Confession: I haven’t read any books about instructional practice this year because my brain cannot learn one more thing. I’ve been back in the classroom since August, and each period I teach a full class of students face-to-face as well as a handful online. To rejuvenate, I spend my reading time with books that feed my soul and that are most relevant to the lessons in patience, kindness, and understanding that have framed this past year.
I’ve been diving back into some old favorites that remind me how to be a good human; number one on my list is The Four Agreements, by Don Miguel Ruiz. In this book, Ruiz distills ancient Toltec wisdom into lessons readers can apply to their lives to limit suffering and increase joy. The message is timeless, but it feels as if it had been written for this year when our patience with ourselves and each other is wearing thin. As I’ve read it in the context of the pandemic and reacquainted myself with each of the four agreements below, they’ve shifted how I relate to other people in my school and made me more positive.
Words are powerful; they can build up or they can destroy. I work with students who, for the most part, have struggled in school all their lives. They are already down on themselves and don’t need me to reinforce the cycle of negative thinking in which they often become stuck.
So instead of reprimanding them when they forget to turn in work or score poorly on an assessment (which seems to happen more often this year), I speak words of affirmation. I remind my students that they are more than their GPA or their latest test score and that they have what it takes to succeed. I celebrate successes outside the classroom with them, like getting their first job or passing their driving test. If you want to foster hope and healthy self-beliefs in your students too, UC Berkeley’s Greater Good Science Center offers these suggestions.
Occasional conflict is inevitable, a by-product of being human. But I always have a choice about the degree to which I am willing to participate in conflict. If a student snaps at me, I can react or I can pause and remember that their behavior reflects who they are—or, more accurately, the challenges they’re enduring, of which I might be unaware. Nothing that others say or do is about me. It’s a liberating idea.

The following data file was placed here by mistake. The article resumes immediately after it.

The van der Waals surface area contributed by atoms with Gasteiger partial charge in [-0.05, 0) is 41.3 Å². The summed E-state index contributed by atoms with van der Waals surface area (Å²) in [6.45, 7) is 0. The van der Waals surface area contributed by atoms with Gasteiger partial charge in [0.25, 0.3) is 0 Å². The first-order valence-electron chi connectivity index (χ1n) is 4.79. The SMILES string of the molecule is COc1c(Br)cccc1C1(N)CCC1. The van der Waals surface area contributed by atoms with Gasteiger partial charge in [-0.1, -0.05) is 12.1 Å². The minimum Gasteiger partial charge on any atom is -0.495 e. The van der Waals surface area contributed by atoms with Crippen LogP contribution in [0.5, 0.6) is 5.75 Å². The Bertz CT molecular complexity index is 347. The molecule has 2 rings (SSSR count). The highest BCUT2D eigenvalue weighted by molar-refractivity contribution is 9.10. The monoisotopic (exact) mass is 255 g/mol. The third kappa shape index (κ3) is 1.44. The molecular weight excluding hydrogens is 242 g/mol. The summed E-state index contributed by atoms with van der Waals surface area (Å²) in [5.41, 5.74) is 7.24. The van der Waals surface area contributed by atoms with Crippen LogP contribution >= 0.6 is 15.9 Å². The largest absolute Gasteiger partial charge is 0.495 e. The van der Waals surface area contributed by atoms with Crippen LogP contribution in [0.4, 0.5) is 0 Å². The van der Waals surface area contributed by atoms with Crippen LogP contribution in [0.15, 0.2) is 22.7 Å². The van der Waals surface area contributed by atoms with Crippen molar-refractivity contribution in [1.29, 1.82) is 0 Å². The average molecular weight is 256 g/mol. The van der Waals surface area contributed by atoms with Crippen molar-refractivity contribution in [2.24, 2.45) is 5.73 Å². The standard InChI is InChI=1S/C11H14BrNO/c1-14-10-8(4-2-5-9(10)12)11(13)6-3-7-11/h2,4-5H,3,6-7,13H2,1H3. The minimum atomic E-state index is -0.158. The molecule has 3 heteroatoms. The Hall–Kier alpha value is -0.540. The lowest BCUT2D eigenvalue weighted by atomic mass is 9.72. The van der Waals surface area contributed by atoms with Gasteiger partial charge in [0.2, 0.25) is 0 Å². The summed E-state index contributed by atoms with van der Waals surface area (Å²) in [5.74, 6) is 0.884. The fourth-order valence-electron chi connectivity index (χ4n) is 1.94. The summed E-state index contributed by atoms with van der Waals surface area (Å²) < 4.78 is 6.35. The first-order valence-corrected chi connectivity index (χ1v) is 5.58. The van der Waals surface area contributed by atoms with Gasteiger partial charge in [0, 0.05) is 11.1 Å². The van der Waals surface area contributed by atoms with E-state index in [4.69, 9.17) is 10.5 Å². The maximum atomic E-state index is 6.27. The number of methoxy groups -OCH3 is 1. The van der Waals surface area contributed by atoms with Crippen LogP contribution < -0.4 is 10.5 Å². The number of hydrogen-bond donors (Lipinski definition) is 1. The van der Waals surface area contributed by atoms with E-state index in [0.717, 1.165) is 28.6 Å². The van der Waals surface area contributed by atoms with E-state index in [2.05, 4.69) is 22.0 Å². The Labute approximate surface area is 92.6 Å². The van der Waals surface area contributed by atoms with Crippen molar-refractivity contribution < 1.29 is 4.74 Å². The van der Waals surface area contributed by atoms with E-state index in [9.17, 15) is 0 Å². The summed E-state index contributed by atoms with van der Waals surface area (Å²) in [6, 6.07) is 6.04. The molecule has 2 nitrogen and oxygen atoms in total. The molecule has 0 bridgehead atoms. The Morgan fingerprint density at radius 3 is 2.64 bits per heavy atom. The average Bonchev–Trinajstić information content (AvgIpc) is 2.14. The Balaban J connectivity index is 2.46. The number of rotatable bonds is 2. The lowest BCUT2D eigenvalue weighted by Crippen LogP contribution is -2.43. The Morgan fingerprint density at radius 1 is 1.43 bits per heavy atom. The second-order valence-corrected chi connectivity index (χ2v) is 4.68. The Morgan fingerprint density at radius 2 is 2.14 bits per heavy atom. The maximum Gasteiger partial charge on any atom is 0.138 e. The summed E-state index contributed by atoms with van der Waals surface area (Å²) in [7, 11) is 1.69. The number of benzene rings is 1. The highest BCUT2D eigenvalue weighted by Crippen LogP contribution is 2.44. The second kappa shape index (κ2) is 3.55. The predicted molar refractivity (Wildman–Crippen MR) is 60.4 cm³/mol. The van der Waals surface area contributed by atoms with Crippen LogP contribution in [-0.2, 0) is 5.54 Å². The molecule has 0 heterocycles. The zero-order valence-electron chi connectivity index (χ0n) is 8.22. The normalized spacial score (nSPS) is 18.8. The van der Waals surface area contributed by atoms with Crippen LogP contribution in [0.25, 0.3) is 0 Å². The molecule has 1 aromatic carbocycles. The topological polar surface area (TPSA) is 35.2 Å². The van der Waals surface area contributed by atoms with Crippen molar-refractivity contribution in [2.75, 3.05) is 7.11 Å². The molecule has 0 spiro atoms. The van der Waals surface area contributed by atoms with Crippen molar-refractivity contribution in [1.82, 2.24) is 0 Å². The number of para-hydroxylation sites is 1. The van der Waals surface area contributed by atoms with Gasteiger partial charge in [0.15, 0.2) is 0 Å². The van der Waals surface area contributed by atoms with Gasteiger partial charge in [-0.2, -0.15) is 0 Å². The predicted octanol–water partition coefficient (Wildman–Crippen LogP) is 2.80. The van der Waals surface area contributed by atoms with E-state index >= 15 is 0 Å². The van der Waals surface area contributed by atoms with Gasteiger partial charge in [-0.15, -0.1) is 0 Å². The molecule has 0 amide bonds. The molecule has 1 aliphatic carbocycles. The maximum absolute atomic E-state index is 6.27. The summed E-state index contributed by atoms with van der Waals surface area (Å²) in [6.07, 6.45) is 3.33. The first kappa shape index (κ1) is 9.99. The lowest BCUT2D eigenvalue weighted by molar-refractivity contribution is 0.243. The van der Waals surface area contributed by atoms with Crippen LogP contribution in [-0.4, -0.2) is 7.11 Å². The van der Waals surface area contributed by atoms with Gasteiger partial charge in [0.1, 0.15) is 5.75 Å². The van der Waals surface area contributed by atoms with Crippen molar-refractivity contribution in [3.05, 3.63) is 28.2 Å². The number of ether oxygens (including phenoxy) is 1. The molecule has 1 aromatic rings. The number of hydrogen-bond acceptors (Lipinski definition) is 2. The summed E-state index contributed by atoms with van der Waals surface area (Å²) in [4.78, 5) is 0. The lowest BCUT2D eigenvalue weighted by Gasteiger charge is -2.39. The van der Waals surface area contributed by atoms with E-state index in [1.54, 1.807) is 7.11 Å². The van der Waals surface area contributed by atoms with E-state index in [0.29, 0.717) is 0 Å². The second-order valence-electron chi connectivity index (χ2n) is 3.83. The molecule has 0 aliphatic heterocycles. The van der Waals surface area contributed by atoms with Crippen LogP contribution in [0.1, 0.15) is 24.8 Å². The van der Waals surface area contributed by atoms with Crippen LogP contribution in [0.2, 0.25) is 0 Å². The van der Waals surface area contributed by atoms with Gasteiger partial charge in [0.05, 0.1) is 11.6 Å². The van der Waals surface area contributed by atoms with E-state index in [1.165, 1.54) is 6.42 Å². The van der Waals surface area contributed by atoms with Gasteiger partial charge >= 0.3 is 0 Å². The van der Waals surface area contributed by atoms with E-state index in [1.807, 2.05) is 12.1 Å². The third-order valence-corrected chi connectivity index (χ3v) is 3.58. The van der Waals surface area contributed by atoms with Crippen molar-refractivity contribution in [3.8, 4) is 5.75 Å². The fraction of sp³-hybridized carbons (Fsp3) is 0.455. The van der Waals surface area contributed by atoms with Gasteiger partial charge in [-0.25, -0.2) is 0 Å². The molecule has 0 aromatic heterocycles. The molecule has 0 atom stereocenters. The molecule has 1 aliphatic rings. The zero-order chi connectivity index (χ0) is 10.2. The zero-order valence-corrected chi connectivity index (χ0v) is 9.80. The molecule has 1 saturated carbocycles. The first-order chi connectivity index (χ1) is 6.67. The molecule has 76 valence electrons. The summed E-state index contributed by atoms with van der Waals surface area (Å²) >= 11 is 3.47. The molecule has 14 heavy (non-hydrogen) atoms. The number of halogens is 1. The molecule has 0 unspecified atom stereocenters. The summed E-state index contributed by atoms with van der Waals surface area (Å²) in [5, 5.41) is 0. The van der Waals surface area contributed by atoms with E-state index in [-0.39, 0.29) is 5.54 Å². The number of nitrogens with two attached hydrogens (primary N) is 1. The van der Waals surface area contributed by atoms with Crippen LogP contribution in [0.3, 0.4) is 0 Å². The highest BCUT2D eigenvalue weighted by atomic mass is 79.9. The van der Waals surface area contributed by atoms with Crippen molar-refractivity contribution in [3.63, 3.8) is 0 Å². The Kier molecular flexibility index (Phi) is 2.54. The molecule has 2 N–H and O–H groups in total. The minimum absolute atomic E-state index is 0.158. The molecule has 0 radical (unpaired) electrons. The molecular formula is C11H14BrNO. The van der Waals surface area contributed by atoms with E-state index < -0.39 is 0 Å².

I strive to lead with compassion and acceptance in my classroom, two keys to cultivating positive relationships with students. But when kids get angry, which happens sometimes despite my best efforts, I try not to get down on myself or take offense. Rebecca Alber, an instructor at UCLA’s Graduate School of Education and Information Studies, has some helpful suggestions for how to defuse difficult situations rather than taking them personally.
Assumptions can lead to misunderstanding because they are not always based on truth. As Ruiz writes, “We make the assumption that everyone sees life the way we do.” Assumptions aren’t just short-sighted—they can be dangerous.
I remind myself that I cannot make assumptions about my students’ lives outside my classroom. I cannot assume that they share my passion for my subject, that they have the same kind of support at home that I did, or even that they got enough food or sleep last night. Once I release all assumptions about my students, something magical happens: I make space to hear each student’s story and truly understand their individual strengths, hopes, and challenges. There’s only one safe assumption I can make this year—that everyone is doing the best they can with what they have. If they knew better or had more support, perhaps they would do better. Kindness and grace, for ourselves, our students, and their families, goes a long way.
According to Ruiz, the quality of your best will change depending on your life circumstances. While it’s true that this year is especially tough as we navigate teaching in a pandemic, let’s be honest: Conditions have never been easy for teachers. We routinely spend weekends grading and creating lessons, and even in a normal year our work cannot physically be done in 40 hours a week. Yet we are our own worst critics, trying to do all of the things and please all people—and beating ourselves up when we fail to do so.
This year I’m being more gentle with myself. Instead of attempting to be a rock star in every respect, I’m focusing on just two: excellent planning, so that my students’ time in class is engaging and productive, and building relationships. If there’s one thing the challenges and loss of this pandemic have taught me, it’s that relationships are all that really matter—not only relationships with my students but relationships with family and friends. I make time for the people I love, even if it means not getting everything done every day. And when I lay my head down at night, I feel a sense of peace, knowing I’m doing my best.
For today, that is enough. I am enough.